Check Your Mattress And Box Spring For Infestations: It's a known fact that bed bugs like to reside in your mattress, which makes it the first place to check if you think you have an infestation. Specifically, check the seams, under and around the box spring, and the heard board.

Use A Mattress Encasement: Remember that tip I gave you about bed bug traps? If you actively use mattress encasements, not only do you protect your potentially expensive mattress and box spring, but you force bed bugs to walk up the legs of your bed.  If they walk up the legs of your bed, simply laying down bed bug traps will capture them before they can reach you. As I mentioned earlier, there is some debate over the usefulness of encasements because they definitely do not stop bed bugs from infesting but rather force them to live in other locations. Click here for our recommended encasements and covers.

Silica Gels: In contrast to diatomaceous earth. Silica gels are synthetically produced compounds consisting of 99.5 silicon dioxide. Although not a totally natural solution, silica gels have been tested to be a more effective option when trying to take bed bug removal into your hands. Click here for our recommended bed bug powders.

Vet And Qualify Potential Exterminators: As I mentioned in the above section, the difference between hiring the right exterminator and the wrong exterminator for your bed bug problem could be the difference between a couple weeks of emotional stress versus a couple of months of emotional stress. When picking an exterminator you NEED to be skeptical and have the professional prove they are qualified.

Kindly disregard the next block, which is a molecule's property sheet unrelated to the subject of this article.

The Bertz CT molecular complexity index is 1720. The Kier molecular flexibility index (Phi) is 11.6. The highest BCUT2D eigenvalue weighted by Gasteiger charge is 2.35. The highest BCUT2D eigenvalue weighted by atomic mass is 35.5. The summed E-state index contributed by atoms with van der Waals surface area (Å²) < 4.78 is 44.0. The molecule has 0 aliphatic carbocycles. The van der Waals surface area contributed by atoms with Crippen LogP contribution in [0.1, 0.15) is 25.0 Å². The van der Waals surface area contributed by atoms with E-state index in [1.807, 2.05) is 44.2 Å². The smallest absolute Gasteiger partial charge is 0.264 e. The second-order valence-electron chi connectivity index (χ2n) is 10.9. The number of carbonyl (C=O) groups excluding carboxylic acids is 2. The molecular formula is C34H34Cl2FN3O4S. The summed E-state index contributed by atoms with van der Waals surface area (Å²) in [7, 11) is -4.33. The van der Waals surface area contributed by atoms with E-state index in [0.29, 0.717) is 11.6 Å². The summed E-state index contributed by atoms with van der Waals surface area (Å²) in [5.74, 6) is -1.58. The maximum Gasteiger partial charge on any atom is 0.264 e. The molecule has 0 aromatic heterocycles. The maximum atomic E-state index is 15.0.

The Bed Bug Don'ts

Use Foggers: Foggers have a place in the battle against pests, namely for mosquitos, but that’s about it. A study published by The Journal Of Economic Entomology concluded that bed bugs are among the worst pests you can use foggers on because the fog itself doesn’t penetrate the cracks and crevices bed bugs hide in. By using foggers, you’ll almost always end up doing more damage to yourself and your home than you will against the bed bugs.

Try To Handle The Infestation On Your Own: If you haven’t found out already, bed bugs are extremely resilient bugs and among the toughest to completely eliminate. You will face physical and emotional stress because these bugs are in your life. Even if you notice just one bug, it’s best to call in an exterminator as soon as your suspicions begin to rise, because the longer you wait, the larger the bed bug problem will become (one female bed bug can lay up to 5 eggs per day).